Volume 22, Number 9—September 2016
Borrelia miyamotoi–Associated Neuroborreliosis in Immunocompromised Person
Borrelia miyamotoi is a newly recognized human pathogen in the relapsing fever group of spirochetes. We investigated a case of B. miyamotoi infection of the central nervous system resembling B. burgdorferi–induced Lyme neuroborreliosis and determined that this emergent agent of central nervous system infection can be diagnosed with existing methods.
The tickborne relapsing fever spirochete Borrelia miyamotoi was described in 1994 but only recently was recognized as a human pathogen (1). This spirochete is present in Ixodes ticks across the Northern Hemisphere, comparable to the distribution of B. burgdorferi sensu lato, but reported cases are still rare (2,3). Thus far, only 2 cases of central nervous system infection have been reported, both with a chronic course and both in immunocompromised persons (4,5). We investigated a case of B. miyamotoi infection that was initially diagnosed as seronegative early Lyme neuroborreliosis (LNB) that could be attributed to B. miyamotoi only by molecular–biological methods.
On July 31, 2015, a 74-year-old woman with a history of non-Hodgkin lymphoma (follicular type, stage IV) came to the Burgenlandkreis Hospital (Naumburg, Germany). She reported dizziness, vomiting, and a headache of 5 days’ duration. She had been treated for her lymphoma with cyclophosphamide, doxorubicin, vincristine, and prednisone with rituximab during May–August 2012. Thereafter, she received rituximab maintenance therapy (375 mg/m2 every 8 weeks) until November 2014. The monoclonal antibody rituximab that targets the CD20 antigen expressed by B cells leads to anti-CD20–mediated B cell depletion. This treatment, together with the underlying hematologic disease, resulted in an immunocompromised condition. The patient reported 2 tick bites while in Elsteraue municipality (Saxony-Anhalt, Germany) during June and July 2015 but had no recent travel history. On examination, she had slight neck stiffness but no other notable findings.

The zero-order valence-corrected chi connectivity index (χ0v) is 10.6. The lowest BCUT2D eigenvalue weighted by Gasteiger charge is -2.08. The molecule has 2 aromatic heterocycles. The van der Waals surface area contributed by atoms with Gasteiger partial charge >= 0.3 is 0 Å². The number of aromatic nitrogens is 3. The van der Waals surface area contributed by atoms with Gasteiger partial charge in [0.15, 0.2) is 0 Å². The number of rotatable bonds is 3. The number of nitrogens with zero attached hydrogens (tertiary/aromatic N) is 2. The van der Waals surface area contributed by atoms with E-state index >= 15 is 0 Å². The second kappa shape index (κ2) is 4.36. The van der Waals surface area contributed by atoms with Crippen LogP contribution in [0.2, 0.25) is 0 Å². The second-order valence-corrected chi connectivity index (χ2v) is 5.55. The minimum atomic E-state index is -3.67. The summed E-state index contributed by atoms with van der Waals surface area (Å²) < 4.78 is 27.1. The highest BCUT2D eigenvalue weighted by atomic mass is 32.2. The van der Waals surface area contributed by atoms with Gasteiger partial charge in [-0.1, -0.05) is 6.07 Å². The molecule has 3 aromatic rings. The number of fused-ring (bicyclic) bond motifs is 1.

A lumbar puncture was performed to assess the patient for viral or lymphomatous meningitis. Cerebrospinal fluid (CSF) showed a pleocytosis of 70 leukocytes/μL (reference 0–5 leukocytes/μL) and elevated protein at 1,718 mg/L (reference 150–400 mg/L); albumin quotient (Qalb) 34.8% (reference <9%), lactate 5.58 mmol/L (1.2–2.1 mmo/L), and glucose quotient 0.45 (>0.5); and an intrathecal IgM synthesis of 18%. The greatly elevated lactate and highly increased Qalb and protein made a viral cause unlikely. Pappenheim staining of a cytospin preparation of CSF revealed a mixed cell population (32% polymorphonuclear leukocytes, 61% lymphocytes, and 7% monocytes) with heterogeneous morphology of lymphocytes that did not suggest lymphomatous meningitis. Serum and CSF were negative for B. burgdorferi–specific antibodies by the chemiluminescent immunoassay LIASON (DiaSorin, Vercelli, Italy). However, because the CSF constellation was typical for LNB, including the slight intrathecal IgM synthesis (6), the patient was treated with 2 intravenous ceftriaxone (2,000 mg 1×/d for 3 wks).
To exclude early tuberculous meningitis, we examined the CSF for mycobacteria by PCR, culture, and staining. To further substantiate the LNB diagnosis, we determined the B-cell attractant chemokine CXCL13 from CSF. The measured value of 1,155 pg/mL was clearly higher than the minimum concentration of 250 pg/mL, indicating neuroborreliosis and thus supporting our working diagnosis of LNB (7). After 5 days of treatment, the patient recovered fully. A second lumbar puncture after 7 days of treatment revealed a stable count of 76 monomorphic lymphocytes/μL. In addition, protein, Qalb, and CXCL13 had decreased (Table). However, we remained unable to detect B. burgdorferi–specific antibodies in serum or CSF, and B. burgdorferi–specific PCR of the first CSF specimen showed no amplification product.
To conclusively identify the pathogen, we tested the first CSF and serum samples by PCR for panbacterial 16S rRNA, with a positive result from CSF only. Using the BLAST algorithm (http://blast.ncbi.nlm.nih.gov/Blast.cgi) in GenBank, we found, to our surprise, that the sequence was identical to that for B. miyamotoi. Moreover, sequences of 16S rRNA, flaB, and 6 housekeeping genes revealed the European type of B. miyamotoi (Figure 1; details of molecular phylogenetic analysis and GenBank accession numbers in Technical Appendix).